By MICHAEL O. ALLEN and GENE MUSTAIN, Daily News Staff Writers | Thursday, April 28, 1994
SOWETO—The preacher from Harlem paid no mind when the president from Pretoria made a surprise visit to a church here yesterday.
While dozens of people, including some of his fellow American preachers, crowded around South African President F. W. de Klerk and even shook his hand, the Rev. Wyatt Tee Walker of the Canaan Baptist Church stayed to the side.
“How can you shake that man’s hand?” Walker asked members of the group here with him to observe the first election in this country in which blacks have been able to vote.
His voice was gentle, but his body language was strong. As one of the leading U.S. foes of apartheid the last 20 years, it was difficult for Walker to get excited about de Klerk—an apartheid man until five years ago.
“If I had to say one kind thing about de Klerk,” Wyatt later said, “it’s that he was in power when the pressures of liberation became too great. He responded; someone else might have resisted.”
Walker, a former chief of staff for Martin Luther King Jr., heads a group of 17 Americans, including the Rev. Al Sharpton—who was at another polling place when de Klerk popped up unexpectedly at the Holy Cross Anglican Parish.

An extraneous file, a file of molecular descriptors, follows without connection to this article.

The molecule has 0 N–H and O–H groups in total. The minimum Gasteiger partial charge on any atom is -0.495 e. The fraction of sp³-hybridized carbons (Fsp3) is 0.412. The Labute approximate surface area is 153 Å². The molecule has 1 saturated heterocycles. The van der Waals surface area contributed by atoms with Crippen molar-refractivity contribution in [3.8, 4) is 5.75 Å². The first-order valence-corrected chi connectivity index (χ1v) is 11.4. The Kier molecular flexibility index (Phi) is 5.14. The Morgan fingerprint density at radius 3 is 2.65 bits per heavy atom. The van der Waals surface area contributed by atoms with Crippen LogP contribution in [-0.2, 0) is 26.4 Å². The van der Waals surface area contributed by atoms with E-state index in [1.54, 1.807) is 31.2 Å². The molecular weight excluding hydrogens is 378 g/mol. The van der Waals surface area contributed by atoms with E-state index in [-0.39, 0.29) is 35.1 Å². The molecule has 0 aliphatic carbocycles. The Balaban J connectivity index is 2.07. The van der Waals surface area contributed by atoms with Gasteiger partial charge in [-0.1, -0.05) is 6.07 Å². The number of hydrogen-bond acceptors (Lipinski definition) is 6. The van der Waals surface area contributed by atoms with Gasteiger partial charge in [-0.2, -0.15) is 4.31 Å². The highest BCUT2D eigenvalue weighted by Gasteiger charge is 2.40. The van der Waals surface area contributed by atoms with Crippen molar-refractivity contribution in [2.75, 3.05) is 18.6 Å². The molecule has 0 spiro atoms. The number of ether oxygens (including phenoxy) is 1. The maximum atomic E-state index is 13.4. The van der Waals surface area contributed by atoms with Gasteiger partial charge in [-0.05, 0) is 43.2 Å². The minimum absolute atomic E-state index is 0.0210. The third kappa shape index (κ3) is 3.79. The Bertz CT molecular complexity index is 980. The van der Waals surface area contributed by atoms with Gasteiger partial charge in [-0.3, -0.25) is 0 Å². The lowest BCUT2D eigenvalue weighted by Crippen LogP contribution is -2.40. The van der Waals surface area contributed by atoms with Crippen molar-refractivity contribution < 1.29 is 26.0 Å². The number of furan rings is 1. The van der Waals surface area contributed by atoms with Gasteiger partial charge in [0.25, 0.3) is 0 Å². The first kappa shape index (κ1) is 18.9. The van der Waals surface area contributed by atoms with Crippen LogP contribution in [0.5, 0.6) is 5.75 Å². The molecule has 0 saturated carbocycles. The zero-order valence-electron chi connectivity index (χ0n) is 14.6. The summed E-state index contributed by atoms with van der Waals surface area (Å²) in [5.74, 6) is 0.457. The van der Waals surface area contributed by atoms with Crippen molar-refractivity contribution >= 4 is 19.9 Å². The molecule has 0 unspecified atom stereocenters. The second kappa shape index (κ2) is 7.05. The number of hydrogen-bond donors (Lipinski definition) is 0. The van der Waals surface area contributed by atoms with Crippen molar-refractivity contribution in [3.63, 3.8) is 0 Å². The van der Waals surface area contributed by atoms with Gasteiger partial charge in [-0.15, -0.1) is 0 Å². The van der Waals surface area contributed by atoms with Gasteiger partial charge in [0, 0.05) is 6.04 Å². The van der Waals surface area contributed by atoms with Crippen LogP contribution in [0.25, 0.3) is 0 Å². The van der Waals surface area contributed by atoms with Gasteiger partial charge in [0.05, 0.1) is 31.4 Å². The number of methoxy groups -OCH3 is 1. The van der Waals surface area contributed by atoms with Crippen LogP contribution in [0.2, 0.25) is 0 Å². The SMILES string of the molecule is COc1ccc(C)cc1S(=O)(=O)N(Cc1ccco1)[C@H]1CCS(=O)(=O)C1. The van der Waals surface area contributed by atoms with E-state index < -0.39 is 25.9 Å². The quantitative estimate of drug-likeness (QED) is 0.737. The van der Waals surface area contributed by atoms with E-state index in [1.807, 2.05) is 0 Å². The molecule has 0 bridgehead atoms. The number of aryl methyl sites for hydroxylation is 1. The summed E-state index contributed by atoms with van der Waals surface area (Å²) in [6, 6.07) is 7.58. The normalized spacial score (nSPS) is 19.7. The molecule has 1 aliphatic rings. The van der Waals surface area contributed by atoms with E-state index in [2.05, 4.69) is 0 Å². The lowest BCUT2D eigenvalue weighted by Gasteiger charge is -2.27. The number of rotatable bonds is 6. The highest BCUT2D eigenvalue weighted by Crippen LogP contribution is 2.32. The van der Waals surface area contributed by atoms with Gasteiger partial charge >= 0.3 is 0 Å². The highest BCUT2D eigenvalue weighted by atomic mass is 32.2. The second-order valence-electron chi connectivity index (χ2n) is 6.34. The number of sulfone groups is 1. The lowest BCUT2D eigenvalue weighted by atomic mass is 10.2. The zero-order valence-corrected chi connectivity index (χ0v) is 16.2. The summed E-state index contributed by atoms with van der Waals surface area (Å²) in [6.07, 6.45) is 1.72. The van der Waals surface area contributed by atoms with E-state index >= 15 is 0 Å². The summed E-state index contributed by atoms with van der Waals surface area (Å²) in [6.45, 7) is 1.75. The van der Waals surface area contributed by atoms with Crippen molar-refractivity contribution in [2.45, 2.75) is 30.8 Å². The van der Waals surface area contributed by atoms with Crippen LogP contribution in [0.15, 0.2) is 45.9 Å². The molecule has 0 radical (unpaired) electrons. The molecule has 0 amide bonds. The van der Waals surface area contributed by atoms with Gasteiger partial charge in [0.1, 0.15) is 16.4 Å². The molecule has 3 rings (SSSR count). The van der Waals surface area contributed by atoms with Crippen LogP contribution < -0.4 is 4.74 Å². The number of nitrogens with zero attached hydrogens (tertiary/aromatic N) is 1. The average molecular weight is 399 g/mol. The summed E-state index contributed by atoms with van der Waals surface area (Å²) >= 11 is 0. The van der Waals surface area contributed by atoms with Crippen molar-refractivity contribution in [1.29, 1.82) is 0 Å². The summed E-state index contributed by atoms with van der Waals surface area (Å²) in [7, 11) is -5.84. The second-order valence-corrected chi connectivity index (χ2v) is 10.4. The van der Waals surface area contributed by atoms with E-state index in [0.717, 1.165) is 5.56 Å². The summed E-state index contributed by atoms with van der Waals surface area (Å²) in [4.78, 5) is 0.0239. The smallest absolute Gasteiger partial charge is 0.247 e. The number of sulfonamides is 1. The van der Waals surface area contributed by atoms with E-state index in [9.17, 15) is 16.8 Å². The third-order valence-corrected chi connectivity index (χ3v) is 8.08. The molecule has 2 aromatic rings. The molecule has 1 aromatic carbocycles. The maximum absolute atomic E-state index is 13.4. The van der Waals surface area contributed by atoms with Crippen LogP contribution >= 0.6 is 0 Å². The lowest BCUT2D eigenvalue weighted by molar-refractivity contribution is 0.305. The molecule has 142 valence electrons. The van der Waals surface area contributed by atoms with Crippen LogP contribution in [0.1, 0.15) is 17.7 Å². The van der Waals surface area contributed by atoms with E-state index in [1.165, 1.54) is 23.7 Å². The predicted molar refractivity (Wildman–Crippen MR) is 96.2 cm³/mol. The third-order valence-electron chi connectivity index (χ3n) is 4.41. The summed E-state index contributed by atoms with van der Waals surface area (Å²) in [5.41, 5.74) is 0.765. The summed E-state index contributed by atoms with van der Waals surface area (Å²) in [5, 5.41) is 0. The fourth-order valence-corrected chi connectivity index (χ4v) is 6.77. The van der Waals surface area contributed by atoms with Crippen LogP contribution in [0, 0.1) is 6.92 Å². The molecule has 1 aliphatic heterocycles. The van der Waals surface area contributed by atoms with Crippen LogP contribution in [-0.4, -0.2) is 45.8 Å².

Many ordinary people in the crowd were pleased he came.
“It makes me so proud that finally de Klerk can come to Soweto and see we are people too, people who only want what he has had,” said Wahldmola Moloi, who wore a “New York Rowing Club” T-shirt.
Under a boiling sun, Moloi and many thousands of Sowetans stood patiently in seemingly endless lines for hours waiting to cast their votes. The mood was jubilant; many equated the act of voting with religious conversion.
“The thing that touches my heart,” Walker said, “is to see the sweetness of these people, in contrast to the meanness of their circumstances.”
Walker said the extraordinarly high turnout of Sowetans and blacks across the country should inspire minority voters in New York.
“I’m going to tell my Hispanic and African-American friends in New York that if they cherished the vote as much as these people do, David Dinkins would still be mayor.”